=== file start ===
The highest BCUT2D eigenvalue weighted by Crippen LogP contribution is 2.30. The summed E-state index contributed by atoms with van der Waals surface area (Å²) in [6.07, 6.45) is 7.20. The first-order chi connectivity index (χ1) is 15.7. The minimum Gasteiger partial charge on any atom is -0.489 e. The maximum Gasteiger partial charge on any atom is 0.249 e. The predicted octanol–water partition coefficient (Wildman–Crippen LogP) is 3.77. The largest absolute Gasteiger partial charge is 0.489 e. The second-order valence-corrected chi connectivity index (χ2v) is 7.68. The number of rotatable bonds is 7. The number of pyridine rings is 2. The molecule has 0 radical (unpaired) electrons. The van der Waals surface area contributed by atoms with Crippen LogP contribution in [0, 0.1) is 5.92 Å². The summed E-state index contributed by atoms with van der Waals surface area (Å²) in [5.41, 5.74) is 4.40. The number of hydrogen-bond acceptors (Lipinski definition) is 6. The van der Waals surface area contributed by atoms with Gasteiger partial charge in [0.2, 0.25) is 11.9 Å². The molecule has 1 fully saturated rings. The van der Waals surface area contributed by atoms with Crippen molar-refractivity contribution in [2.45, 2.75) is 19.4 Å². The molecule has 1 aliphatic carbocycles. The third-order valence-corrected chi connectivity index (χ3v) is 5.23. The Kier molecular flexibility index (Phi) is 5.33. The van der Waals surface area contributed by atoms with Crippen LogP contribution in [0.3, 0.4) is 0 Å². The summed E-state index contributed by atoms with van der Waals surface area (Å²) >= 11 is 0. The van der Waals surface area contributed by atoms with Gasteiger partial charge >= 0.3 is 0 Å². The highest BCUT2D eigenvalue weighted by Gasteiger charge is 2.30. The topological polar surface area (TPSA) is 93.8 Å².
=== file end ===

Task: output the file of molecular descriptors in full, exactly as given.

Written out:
The highest BCUT2D eigenvalue weighted by Crippen LogP contribution is 2.30. The summed E-state index contributed by atoms with van der Waals surface area (Å²) in [6.07, 6.45) is 7.20. The first-order chi connectivity index (χ1) is 15.7. The minimum Gasteiger partial charge on any atom is -0.489 e. The maximum Gasteiger partial charge on any atom is 0.249 e. The predicted octanol–water partition coefficient (Wildman–Crippen LogP) is 3.77. The largest absolute Gasteiger partial charge is 0.489 e. The second-order valence-corrected chi connectivity index (χ2v) is 7.68. The number of rotatable bonds is 7. The number of pyridine rings is 2. The molecule has 0 radical (unpaired) electrons. The van der Waals surface area contributed by atoms with Crippen LogP contribution in [0, 0.1) is 5.92 Å². The summed E-state index contributed by atoms with van der Waals surface area (Å²) in [5.41, 5.74) is 4.40. The number of hydrogen-bond acceptors (Lipinski definition) is 6. The van der Waals surface area contributed by atoms with Gasteiger partial charge in [0.2, 0.25) is 11.9 Å². The molecule has 1 fully saturated rings. The van der Waals surface area contributed by atoms with Crippen molar-refractivity contribution in [2.45, 2.75) is 19.4 Å². The molecule has 1 aliphatic carbocycles. The third-order valence-corrected chi connectivity index (χ3v) is 5.23. The Kier molecular flexibility index (Phi) is 5.33. The van der Waals surface area contributed by atoms with Crippen LogP contribution in [0.3, 0.4) is 0 Å². The summed E-state index contributed by atoms with van der Waals surface area (Å²) >= 11 is 0. The van der Waals surface area contributed by atoms with Gasteiger partial charge >= 0.3 is 0 Å². The highest BCUT2D eigenvalue weighted by Gasteiger charge is 2.30. The topological polar surface area (TPSA) is 93.8 Å².